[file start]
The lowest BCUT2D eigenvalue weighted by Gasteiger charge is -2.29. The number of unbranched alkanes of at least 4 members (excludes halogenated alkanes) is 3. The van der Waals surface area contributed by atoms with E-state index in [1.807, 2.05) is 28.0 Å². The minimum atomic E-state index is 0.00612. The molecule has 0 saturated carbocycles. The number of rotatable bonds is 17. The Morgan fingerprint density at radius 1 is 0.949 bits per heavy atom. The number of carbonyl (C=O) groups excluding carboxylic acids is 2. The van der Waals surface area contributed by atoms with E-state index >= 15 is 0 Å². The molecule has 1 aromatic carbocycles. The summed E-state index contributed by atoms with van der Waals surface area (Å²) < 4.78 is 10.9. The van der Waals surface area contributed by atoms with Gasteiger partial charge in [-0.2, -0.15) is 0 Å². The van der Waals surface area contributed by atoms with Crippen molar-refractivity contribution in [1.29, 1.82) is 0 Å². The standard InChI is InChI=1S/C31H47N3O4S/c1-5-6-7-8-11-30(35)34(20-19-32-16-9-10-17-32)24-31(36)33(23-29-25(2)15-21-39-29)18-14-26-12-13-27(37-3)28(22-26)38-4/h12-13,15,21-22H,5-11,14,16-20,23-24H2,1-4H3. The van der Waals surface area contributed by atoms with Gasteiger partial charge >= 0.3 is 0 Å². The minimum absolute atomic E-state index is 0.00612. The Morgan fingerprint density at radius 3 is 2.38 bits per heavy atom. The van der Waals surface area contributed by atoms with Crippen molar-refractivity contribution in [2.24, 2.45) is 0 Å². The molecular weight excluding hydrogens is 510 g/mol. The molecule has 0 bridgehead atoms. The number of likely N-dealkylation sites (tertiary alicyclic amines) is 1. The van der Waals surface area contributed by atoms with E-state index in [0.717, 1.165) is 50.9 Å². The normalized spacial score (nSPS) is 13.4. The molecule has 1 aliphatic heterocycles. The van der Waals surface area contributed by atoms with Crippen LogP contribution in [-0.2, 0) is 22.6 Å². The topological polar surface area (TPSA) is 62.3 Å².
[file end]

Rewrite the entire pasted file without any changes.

The lowest BCUT2D eigenvalue weighted by Gasteiger charge is -2.29. The number of unbranched alkanes of at least 4 members (excludes halogenated alkanes) is 3. The van der Waals surface area contributed by atoms with E-state index in [1.807, 2.05) is 28.0 Å². The minimum atomic E-state index is 0.00612. The molecule has 0 saturated carbocycles. The number of rotatable bonds is 17. The Morgan fingerprint density at radius 1 is 0.949 bits per heavy atom. The number of carbonyl (C=O) groups excluding carboxylic acids is 2. The van der Waals surface area contributed by atoms with E-state index >= 15 is 0 Å². The molecule has 1 aromatic carbocycles. The summed E-state index contributed by atoms with van der Waals surface area (Å²) < 4.78 is 10.9. The van der Waals surface area contributed by atoms with Gasteiger partial charge in [-0.2, -0.15) is 0 Å². The van der Waals surface area contributed by atoms with Crippen molar-refractivity contribution in [1.29, 1.82) is 0 Å². The standard InChI is InChI=1S/C31H47N3O4S/c1-5-6-7-8-11-30(35)34(20-19-32-16-9-10-17-32)24-31(36)33(23-29-25(2)15-21-39-29)18-14-26-12-13-27(37-3)28(22-26)38-4/h12-13,15,21-22H,5-11,14,16-20,23-24H2,1-4H3. The van der Waals surface area contributed by atoms with Gasteiger partial charge >= 0.3 is 0 Å². The minimum absolute atomic E-state index is 0.00612. The Morgan fingerprint density at radius 3 is 2.38 bits per heavy atom. The van der Waals surface area contributed by atoms with Crippen molar-refractivity contribution in [2.24, 2.45) is 0 Å². The molecular weight excluding hydrogens is 510 g/mol. The molecule has 0 bridgehead atoms. The number of likely N-dealkylation sites (tertiary alicyclic amines) is 1. The van der Waals surface area contributed by atoms with E-state index in [0.717, 1.165) is 50.9 Å². The normalized spacial score (nSPS) is 13.4. The molecule has 1 aliphatic heterocycles. The van der Waals surface area contributed by atoms with Crippen LogP contribution in [-0.2, 0) is 22.6 Å². The topological polar surface area (TPSA) is 62.3 Å².